unixODBC provides ODBC support for Gnu/Linux. C/C++. Dual license: GPL and LGPL, allows both free and commercial uses. Appears to include drivers for more than a dozen databases, including most major commercial and free databases. (UDB, DB2, Sybase, Informix, AdabasD, Postgres, MySQL, MiniSQL, Empress, YARD, Interbase, Linter, Mimer, among others.) Includes a graphical ODBC Driver Manager, and a graphical data explorer.

Commercial support via EasySoft.

iODBC is a LGPL'ed implementation of ODBC conforming to the Microsoft and X/Open SQL CLI (Call Level Interface) specifications. Language wrappers available for PHP and Perl, C++, Java, Python, TCL, others. Dozens of drivers available, mostly for commercial databases. Ported to dozens of different Unixes, including HP/UX, IRIX, MacOS classic, MacOS X, SCO, Sequent, Solaris, Unixware, AIX, FreeBSD, DG/UX and even OpenVMS.

This project appears to be an open-sourcing of the one of the ODBC products from OpenLink Software, which appears to continue to be actively involved in the maintenance of this project, and appears to offer commercial support for these interfaces. There's a fair amount of blurring between what's part of iODBC, and what's an OpenLink product, and the site encourages you to explore other OpenLink products.

ODBC++ provides a set of cross-platform C++ class libraries for ODBC access. Uses a thread-safe design, allows multi-threaded execution. LGPL.

FreeODBC++ provided LGPL'ed C++ ODBC interfaces for Gnu/Linux, FreeBSD and Windows. The C++ interfaces are based on/derived from the JDBC class hierarchy, and thus implements a good subset of JDBC in C++. On Unix, this is built on top of unixODBC, and thus offers the same driver selection.

SQLxx provides some simple C++ iODBC wrappers for postgres and MySQL. LGPL.

FreeTDS implements the TDS (Tabular Data Stream) protocol that is used by Sybase and Windows clients to communicate with database servers. The native interface is C, and there are Perl and PHP wrappers for FreeTDS. There is also a FreeTDS driver for the JDBC 1 and 2 API's. The code is LGPL'ed, allowing commercial software to be developed on top of it. Uses a modern automake-based build system. Browsable CVS on sourceforge. This is a good choice if you know that all of your data will be on the Microsoft SQL Server.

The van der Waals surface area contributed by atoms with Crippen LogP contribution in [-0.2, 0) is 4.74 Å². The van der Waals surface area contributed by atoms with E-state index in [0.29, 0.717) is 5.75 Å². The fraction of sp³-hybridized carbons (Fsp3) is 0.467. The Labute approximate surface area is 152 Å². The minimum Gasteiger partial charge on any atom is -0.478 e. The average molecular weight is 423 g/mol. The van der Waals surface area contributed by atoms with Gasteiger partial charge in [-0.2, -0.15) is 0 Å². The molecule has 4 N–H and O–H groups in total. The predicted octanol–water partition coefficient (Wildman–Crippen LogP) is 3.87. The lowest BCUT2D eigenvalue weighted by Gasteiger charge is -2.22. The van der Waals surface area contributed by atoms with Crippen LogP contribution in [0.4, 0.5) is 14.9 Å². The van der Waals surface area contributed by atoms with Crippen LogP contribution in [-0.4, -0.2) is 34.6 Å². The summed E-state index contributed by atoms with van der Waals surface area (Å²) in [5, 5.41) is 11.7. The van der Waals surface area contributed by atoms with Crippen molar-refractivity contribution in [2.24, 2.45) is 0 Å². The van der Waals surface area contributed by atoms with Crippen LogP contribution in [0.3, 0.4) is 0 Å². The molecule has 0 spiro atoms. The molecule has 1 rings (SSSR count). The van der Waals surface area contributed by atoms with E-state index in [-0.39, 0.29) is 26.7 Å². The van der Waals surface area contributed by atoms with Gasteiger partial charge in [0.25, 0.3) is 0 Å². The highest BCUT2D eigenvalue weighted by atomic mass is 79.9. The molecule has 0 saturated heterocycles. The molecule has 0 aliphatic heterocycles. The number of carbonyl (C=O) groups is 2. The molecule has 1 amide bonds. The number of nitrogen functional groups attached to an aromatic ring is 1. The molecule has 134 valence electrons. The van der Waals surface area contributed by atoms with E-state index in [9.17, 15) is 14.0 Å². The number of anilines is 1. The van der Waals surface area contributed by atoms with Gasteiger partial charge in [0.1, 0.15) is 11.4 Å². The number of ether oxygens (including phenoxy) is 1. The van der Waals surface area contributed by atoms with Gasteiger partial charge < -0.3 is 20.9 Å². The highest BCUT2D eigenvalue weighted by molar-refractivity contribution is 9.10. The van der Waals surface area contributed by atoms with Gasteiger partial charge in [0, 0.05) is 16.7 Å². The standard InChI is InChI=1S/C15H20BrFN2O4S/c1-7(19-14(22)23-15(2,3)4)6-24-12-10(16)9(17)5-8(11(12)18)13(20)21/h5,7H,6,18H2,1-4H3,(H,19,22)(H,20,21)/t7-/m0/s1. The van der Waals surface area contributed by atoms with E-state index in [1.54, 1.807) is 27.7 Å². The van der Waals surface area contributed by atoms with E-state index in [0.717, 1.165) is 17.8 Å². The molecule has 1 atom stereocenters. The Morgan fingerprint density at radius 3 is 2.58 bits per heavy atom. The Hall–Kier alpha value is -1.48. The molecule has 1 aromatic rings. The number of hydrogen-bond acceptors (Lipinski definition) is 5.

OTL provides a C++ STL stream iterator interface to ODBC, Oracle and DB2. STL is, of course, the Standard Template Library for C++. If you use STL, this is the thing for you.

DTL makes ODBC recordsets look like an STL container. It provides standard STL iterators. Include C++ reflection (introspection??) support, thus automatically providing data-dictionary/dynamic runtime discovery.

OpenLink ODBC
An ODBC client library is available from OpenLink Software. Provides Gnu/Linux support for Oracle, Sybase, Progress, Ingres and Informix with their client libraries.

SQL Internals

Tools, bits and pieces you might expect to find inside of an SQL database.

SQL-Statement is an SQL Parser: it takes as input an SQL string, parses it, and allows you to work with its guts. Written in perl. GPL or Artistic License.

Open SQL Parser
Open SQL Parser is written in PHP, GPL license. This is currently a very very young project, currently at version 0.0.3.

ga SQL parser for Delphi 5, Delphi 6 and Kylix ga SQL parser for Delphi 5, Delphi 6 and Kylix. GPL license. A fairly young project.

Other SQL Programming Interfaces and Tools

Other systems.

SQL Fairy
SQL Fairy is a tool for converting between one SQL dialect and another. It is also capable of generating documentation, HTML and XML as output. Written in perl, GPL license.

The SQSH SQL Shell for Unix provides a powerful interface for Sybase and Microsoft SQL databases. Basically allows extensive shell scripting.

EasySQL provides a uniform interface library (API) to MiniSQL and MySQL. Non-free, shareware, includes source code.

MultiBase is a 4GL and development environment for the rapid deployment of SQL applications.

Vortex from Trifox offers a uniform API/concurrent access tool to a large number of databases, including most major SQL vendors, as well as flat-file ADABAS C, ISAM and FoxBase, dBase databases.

In particular, take a look at:

Both support Adabas D.

Recital SDK
Recital offers an SDK (Software Developers Kit)

Documentation, Other Notes


Last Updated June 2003 by Linas Vepstas

Copyright (c) 1996-2003 Linas Vepstas.

Permission is granted to copy, distribute and/or modify this document under the terms of the GNU Free Documentation License, Version 1.1; with no Invariant Sections, with no Front-Cover Texts, and with no Back-Cover Texts. A copy of the license is included at the URL, the web page titled "GNU Free Documentation License".